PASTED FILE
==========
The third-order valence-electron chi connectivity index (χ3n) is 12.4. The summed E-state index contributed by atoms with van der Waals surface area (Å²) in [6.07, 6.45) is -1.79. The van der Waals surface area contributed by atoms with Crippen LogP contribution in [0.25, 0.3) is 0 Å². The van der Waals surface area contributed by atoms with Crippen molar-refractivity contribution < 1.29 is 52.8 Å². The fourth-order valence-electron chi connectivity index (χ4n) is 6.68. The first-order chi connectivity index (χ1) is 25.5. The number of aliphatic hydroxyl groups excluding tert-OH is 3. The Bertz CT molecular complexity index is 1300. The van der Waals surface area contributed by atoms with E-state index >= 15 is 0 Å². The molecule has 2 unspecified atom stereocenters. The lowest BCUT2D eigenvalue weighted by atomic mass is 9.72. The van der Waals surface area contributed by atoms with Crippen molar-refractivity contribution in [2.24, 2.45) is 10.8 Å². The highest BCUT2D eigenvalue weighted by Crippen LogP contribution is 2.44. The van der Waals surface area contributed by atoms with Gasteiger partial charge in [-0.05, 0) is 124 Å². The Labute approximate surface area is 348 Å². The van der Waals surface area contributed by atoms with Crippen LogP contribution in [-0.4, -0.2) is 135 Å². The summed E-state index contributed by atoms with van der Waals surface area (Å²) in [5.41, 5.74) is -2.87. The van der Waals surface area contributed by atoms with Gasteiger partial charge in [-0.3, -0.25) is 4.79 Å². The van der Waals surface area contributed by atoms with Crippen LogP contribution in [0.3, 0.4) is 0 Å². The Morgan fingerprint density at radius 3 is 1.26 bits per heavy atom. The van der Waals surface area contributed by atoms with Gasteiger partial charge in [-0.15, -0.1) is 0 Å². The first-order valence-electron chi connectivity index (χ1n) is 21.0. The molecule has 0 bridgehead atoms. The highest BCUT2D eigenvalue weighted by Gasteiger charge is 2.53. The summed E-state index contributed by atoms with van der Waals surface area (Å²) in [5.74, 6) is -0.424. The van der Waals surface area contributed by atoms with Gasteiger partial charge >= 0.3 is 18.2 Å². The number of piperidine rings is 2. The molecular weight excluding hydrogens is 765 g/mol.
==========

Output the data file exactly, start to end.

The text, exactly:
The third-order valence-electron chi connectivity index (χ3n) is 12.4. The summed E-state index contributed by atoms with van der Waals surface area (Å²) in [6.07, 6.45) is -1.79. The van der Waals surface area contributed by atoms with Crippen LogP contribution in [0.25, 0.3) is 0 Å². The van der Waals surface area contributed by atoms with Crippen molar-refractivity contribution < 1.29 is 52.8 Å². The fourth-order valence-electron chi connectivity index (χ4n) is 6.68. The first-order chi connectivity index (χ1) is 25.5. The number of aliphatic hydroxyl groups excluding tert-OH is 3. The Bertz CT molecular complexity index is 1300. The van der Waals surface area contributed by atoms with E-state index >= 15 is 0 Å². The molecule has 2 unspecified atom stereocenters. The lowest BCUT2D eigenvalue weighted by atomic mass is 9.72. The van der Waals surface area contributed by atoms with Crippen molar-refractivity contribution in [2.24, 2.45) is 10.8 Å². The highest BCUT2D eigenvalue weighted by Crippen LogP contribution is 2.44. The van der Waals surface area contributed by atoms with Gasteiger partial charge in [-0.05, 0) is 124 Å². The Labute approximate surface area is 348 Å². The van der Waals surface area contributed by atoms with Crippen LogP contribution in [-0.4, -0.2) is 135 Å². The summed E-state index contributed by atoms with van der Waals surface area (Å²) in [5.41, 5.74) is -2.87. The van der Waals surface area contributed by atoms with Gasteiger partial charge in [-0.3, -0.25) is 4.79 Å². The van der Waals surface area contributed by atoms with Crippen LogP contribution in [0.3, 0.4) is 0 Å². The Morgan fingerprint density at radius 3 is 1.26 bits per heavy atom. The van der Waals surface area contributed by atoms with Gasteiger partial charge in [-0.15, -0.1) is 0 Å². The first-order valence-electron chi connectivity index (χ1n) is 21.0. The molecule has 0 bridgehead atoms. The highest BCUT2D eigenvalue weighted by Gasteiger charge is 2.53. The summed E-state index contributed by atoms with van der Waals surface area (Å²) in [5.74, 6) is -0.424. The van der Waals surface area contributed by atoms with Gasteiger partial charge >= 0.3 is 18.2 Å². The number of piperidine rings is 2. The molecular weight excluding hydrogens is 765 g/mol.